Germany has leapt into almost everything Britain puts into the 'too dicult/let's not go there' ling cabinet. Towns, cities and even communities have powers to invest in their own energy security. ey also have duties to meet (locally) the climate and energy targets set by national government. Localities can give priority to local and community ownership in their planning processes and can, unashamedly, set demandreduction conditions on all infrastructure investment.
roughout the land, this has changed the nature of German energy debates. Communities compete to do more rather than less. Arguments are about which renewable energy technologies are best suited to each locality. Once German citizens became the owners of change they lost interest in being the obstacles to it.
Could this be Wales? From Lloyd George to Aneurin Bevan, Wales has a history of producing giants, not pygmies. Right now, it is in the middle of a massive public consultation - e Wales we Want. e Welsh Assembly also has to produce its own Planning Bill this summer, setting out its vision for a dierent future. Many at the Friends of the Earth conference suggested that, today, the vision would be missing and the leadership absent. But the lessons from Germany suggest another possibility.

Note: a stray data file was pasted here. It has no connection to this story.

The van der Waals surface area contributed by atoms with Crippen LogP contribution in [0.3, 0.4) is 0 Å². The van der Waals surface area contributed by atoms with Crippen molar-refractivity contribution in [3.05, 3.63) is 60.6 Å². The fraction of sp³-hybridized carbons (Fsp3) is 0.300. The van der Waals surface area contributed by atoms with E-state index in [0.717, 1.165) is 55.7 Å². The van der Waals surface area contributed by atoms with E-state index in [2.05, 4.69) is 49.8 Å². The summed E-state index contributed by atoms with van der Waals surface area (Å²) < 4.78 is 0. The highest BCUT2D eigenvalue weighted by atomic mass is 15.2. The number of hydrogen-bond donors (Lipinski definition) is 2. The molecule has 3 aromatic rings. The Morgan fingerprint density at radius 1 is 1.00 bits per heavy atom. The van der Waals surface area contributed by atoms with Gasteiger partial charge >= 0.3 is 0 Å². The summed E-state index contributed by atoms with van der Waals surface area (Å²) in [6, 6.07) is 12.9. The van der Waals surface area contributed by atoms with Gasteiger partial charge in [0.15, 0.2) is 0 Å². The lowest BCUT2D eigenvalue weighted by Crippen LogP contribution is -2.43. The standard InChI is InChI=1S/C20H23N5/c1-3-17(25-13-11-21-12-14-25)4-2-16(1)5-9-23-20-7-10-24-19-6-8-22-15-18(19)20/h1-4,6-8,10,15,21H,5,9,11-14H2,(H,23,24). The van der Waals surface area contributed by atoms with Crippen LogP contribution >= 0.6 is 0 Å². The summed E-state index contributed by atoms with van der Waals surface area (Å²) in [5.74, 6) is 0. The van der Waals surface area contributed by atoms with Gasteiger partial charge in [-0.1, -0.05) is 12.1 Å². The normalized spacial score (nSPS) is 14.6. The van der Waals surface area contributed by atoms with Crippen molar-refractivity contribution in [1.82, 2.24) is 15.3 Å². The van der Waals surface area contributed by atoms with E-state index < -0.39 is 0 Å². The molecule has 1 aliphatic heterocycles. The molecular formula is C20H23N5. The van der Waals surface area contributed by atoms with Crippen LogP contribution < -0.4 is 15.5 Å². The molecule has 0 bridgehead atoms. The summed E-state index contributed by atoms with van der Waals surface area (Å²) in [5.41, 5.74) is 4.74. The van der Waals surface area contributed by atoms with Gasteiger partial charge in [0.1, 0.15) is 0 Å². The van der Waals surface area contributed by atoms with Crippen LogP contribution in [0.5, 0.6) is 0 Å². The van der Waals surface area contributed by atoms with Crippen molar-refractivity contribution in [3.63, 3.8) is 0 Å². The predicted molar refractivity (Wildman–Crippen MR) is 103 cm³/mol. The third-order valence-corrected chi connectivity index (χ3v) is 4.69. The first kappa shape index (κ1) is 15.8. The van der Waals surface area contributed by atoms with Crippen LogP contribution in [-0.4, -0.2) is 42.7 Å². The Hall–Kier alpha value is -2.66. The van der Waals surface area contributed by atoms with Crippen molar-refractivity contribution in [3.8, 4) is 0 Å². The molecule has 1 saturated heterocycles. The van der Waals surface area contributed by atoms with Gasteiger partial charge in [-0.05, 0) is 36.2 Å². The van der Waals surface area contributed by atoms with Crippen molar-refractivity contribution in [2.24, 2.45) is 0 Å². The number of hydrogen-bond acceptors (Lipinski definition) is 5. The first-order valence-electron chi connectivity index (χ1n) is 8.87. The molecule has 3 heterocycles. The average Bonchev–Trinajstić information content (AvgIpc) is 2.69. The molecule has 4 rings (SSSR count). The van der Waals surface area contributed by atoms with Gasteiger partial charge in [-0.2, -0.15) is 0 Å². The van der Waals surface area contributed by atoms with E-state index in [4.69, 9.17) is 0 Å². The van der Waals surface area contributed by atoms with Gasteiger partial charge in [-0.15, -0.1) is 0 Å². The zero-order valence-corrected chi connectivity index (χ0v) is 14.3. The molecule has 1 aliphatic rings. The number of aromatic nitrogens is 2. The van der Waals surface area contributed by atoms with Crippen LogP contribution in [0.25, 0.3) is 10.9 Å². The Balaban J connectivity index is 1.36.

e upheavals in German energy thinking have been driven more by German citizens than by German politicians. Where the public demanded to go, political parties (of all hues) were forced to follow. It has produced a social moment that has leapt beyond the stultifying boundaries of just whingeing.
Could this be Wales? It could if you want it. ere is no part of the UK with greater natural assets that could deliver a renewable energy revolution; allowing our children to live more sustainably than my generation has done. But if all you are looking for is 'go-faster' stripes, 'go-fastwr' stripes is all you'll get.
Look hard at your kids before deciding on the Wales you think they're worth.
| Alan Simpson is a freelance |writer, campaigner and consultant on energy and climate policies. He was MP for Nottingham South for 18 years and architect of the FITs amendments in the Energy Act.
The headquarters of German power provider RWE
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|Publication:||Western Mail (Cardiff, Wales)|
|Date:||Jul 23, 2014|